Heidi Oringer's Oscar Predictions

Try as I might, I just couldn't avoid it. I wore a hat, ate right, washed my hands several times a day, and wiped the phone each time someone else used it. Still … I caught it.

I have Oscar fever!

I am making my predictions early so, if I'm right, you can say you heard it here first. If I'm not right, well … that just can't happen because I've got someone's college tuition and a mortgage riding on my picks. (OK, maybe it's only a crisp $20, but times are tight!)

Chicago went haywire with 13 nominations, one shy of Titanic's record of 14. The only missing nod from the bunch here was one for Richard Gere.

On a high note, it's nice to see women rule as Gere's co-stars Renée Zellweger, Catherine Zeta-Jones and Queen Latifah all garnered nominations. Everyone in the cast is saying it wouldn't have happened without the uncanny sensibilities of Rob Marshall, the film's director. They're probably right because, although their performances are strong, it's the whole sensory experience that makes this film a classic. We Owe One to Scorsese

Chicago will most certainly win Best Picture (prediction numero uno), but it's not likely that Mr. Marshall will see victory as its director, not because he doesn't deserve it, but because Martin Scorsese is nominated for Gangs of New York and the Oscar has eluded Martin on many occasions.

Whether he deserves it or not for Gangs, Scorsese is the sentimental favorite and he's practically a shoe-in (prediction numero dos). Of course the category is loaded with other talented men including Roman Polanski for The Pianist. No matter how good that film may be, let's face it, he isn't taking a Hollywood Holiday unless he wants to spend his latter days really living the HBO series, Oz.

In 1977, Polanski was embroiled in a scandal over having sex with a 13-year-old model, and rather than face the charges, he fled the country, where he's continued his career. If he steps onto U.S. soil, officials say he'll be arrested immediately. The Academy so poo-poos people who don't pick up their awards in person, so Roman's a no-show/no-go as far as I can see.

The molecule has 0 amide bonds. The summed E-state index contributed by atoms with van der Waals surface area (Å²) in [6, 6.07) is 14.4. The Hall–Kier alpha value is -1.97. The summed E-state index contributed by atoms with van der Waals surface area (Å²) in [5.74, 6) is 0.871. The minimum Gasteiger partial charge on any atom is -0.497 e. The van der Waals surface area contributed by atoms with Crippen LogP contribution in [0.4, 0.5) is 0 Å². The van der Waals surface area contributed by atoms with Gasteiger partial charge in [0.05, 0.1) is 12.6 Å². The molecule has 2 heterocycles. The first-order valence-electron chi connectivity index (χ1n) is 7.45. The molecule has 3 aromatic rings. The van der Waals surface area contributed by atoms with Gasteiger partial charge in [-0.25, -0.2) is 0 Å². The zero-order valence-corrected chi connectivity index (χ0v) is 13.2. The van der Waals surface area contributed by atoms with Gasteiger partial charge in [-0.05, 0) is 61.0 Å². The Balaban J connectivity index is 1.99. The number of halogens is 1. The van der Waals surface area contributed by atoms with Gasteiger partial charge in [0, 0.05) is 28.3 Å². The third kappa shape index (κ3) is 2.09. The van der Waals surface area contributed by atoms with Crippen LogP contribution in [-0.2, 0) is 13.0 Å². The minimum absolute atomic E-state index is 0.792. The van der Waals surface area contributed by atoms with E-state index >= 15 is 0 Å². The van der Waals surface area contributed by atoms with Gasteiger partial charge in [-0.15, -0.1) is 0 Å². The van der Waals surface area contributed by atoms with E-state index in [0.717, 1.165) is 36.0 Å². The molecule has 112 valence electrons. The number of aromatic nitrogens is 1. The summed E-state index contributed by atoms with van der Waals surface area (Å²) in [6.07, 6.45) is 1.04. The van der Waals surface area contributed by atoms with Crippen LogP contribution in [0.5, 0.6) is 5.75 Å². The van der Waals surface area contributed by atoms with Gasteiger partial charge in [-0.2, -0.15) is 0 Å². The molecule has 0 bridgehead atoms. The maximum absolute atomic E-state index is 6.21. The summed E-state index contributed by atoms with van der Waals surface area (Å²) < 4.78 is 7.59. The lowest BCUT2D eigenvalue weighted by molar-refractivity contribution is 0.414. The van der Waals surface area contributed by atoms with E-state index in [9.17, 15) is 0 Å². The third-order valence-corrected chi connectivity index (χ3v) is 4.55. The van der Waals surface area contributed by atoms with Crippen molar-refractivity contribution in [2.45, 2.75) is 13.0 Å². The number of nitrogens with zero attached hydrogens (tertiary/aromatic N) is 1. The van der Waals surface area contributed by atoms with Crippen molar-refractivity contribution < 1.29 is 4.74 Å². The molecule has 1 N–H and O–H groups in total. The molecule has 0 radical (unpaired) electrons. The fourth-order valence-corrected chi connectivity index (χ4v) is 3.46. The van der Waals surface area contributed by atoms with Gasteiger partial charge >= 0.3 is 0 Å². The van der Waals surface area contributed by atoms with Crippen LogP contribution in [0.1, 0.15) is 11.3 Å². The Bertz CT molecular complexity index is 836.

The other fellows up for best director, Stephen Daldry for The Hours and Pedro Almodovar for Talk to Her have to be happy just getting nominated. Moore Can’t Be Doubly Disappointed As for the ladies, Nicole Kidman seems, to the awards show novice, the likely frontrunner for best actress for her powerful performance in The Hours. However, Julianne Moore was outstanding in Far From Heaven and with a double nomination (one in the Supporting category for The Hours) she's got to walk away with something.

Moore's career has been stellar, and it is likely she will squeeze by Nicole and win the bigger prize of the two (numero tres).

I said weeks ago that Diane Lane deserved a nomination for Unfaithful. But that's as far as she'll get. Salma Hayek also got the Academy's howdy-do for Frida. That's the Oscar-end for her as well, but the recognition will open a door of juicy acting opportunities for these ladies so that should suffice as just reward. I anticipate though, as a side bet, that Diane Lane will receive an Oscar at some point in her career.

Zellweger's tappin' and tunin' in Chicago was awesome, but you cannot compare a singing and dancing role to the angst-filled, anguish-ridden performances demonstrated by the actresses in the more dramatic roles in this category. Renee is young and she'll recover from the loss. Lucky 13 for Streep Meryl Streep might have joined those other ladies in the best actress category for The Hours. But she had to settle for a supporting actress nod for her work in Adaptation.. But it was a history-making honor. She passed Katharine Hepburn as the most nominated actress in Oscar history with a whopping 13 nominations, 10 in lead categories and three in supporting. I'm such a fan that if Streep read a soup can label, I'm sure her heartfelt rendering of "monosodium glutamate" would make me shed a tear.